We just got funded by NSF to study abyssal hydraulic processes in the Samoan Passage. The project will heavily build upon data collected in the Samoan Passage Abyssal Mixing Experiment. In addition, we are planning on running a suite of numerical models spanning from idealized 2D to high-resolution 3D runs that will be tuned to observed turbulent mixing. This dataset will help us identify and study a number of processes that are loosely termed hydraulic - they arise when bottom topography restricts the free flow of the bottom current. Hydraulic processes may cause and alter turbulent mixing of the abyssal current with ambient water and impose restrictions on the maximum flow through the Samoan Passage.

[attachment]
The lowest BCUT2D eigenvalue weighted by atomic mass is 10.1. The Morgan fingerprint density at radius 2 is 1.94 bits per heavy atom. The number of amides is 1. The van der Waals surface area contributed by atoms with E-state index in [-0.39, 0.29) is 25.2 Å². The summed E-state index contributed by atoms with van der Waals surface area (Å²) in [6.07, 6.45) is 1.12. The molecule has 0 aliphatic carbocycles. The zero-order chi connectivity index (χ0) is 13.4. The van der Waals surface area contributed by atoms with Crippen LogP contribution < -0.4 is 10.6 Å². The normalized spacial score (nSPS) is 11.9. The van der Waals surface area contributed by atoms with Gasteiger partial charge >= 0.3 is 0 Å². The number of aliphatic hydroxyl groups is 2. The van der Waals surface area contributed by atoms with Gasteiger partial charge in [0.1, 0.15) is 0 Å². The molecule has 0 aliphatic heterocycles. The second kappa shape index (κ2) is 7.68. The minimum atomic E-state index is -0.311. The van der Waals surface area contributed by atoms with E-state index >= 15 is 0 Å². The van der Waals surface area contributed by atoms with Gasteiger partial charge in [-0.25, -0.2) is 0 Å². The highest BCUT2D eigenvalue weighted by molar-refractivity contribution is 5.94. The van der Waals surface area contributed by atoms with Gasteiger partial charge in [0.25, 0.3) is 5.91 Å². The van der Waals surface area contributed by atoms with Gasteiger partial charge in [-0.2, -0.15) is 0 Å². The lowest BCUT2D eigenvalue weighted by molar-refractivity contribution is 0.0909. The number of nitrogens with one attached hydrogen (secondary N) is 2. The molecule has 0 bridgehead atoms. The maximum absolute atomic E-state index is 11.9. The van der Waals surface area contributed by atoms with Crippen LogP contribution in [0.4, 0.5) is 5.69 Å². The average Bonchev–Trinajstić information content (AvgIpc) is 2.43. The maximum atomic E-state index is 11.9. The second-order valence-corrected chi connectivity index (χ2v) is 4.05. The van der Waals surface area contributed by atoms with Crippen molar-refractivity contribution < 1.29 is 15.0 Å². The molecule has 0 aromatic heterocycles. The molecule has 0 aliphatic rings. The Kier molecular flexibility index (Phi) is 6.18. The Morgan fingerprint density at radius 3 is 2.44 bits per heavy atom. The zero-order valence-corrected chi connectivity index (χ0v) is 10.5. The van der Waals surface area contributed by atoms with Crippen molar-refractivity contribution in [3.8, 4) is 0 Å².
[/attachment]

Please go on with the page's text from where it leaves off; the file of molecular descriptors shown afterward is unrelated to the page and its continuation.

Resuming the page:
Present theory is unable to account for a number of hydraulic aspects that let the flow through Samoan Passage stand out. Among these are flow through connecting channels, flow through channels with two sill configurations and flow across sills with complex bathymetry. Getting a handle on these processes will be important for better understanding the large scale circulation of the Pacific Ocean as the Samoan Passage is the major supplier for deep water renewal in the North Pacific. Moreover, these configurations are by no means unique to the flow through Samoan Passage and a better knowledge of hydraulic processes here will inform research of the flow at many other canyons and fracture zones of the world’s oceans.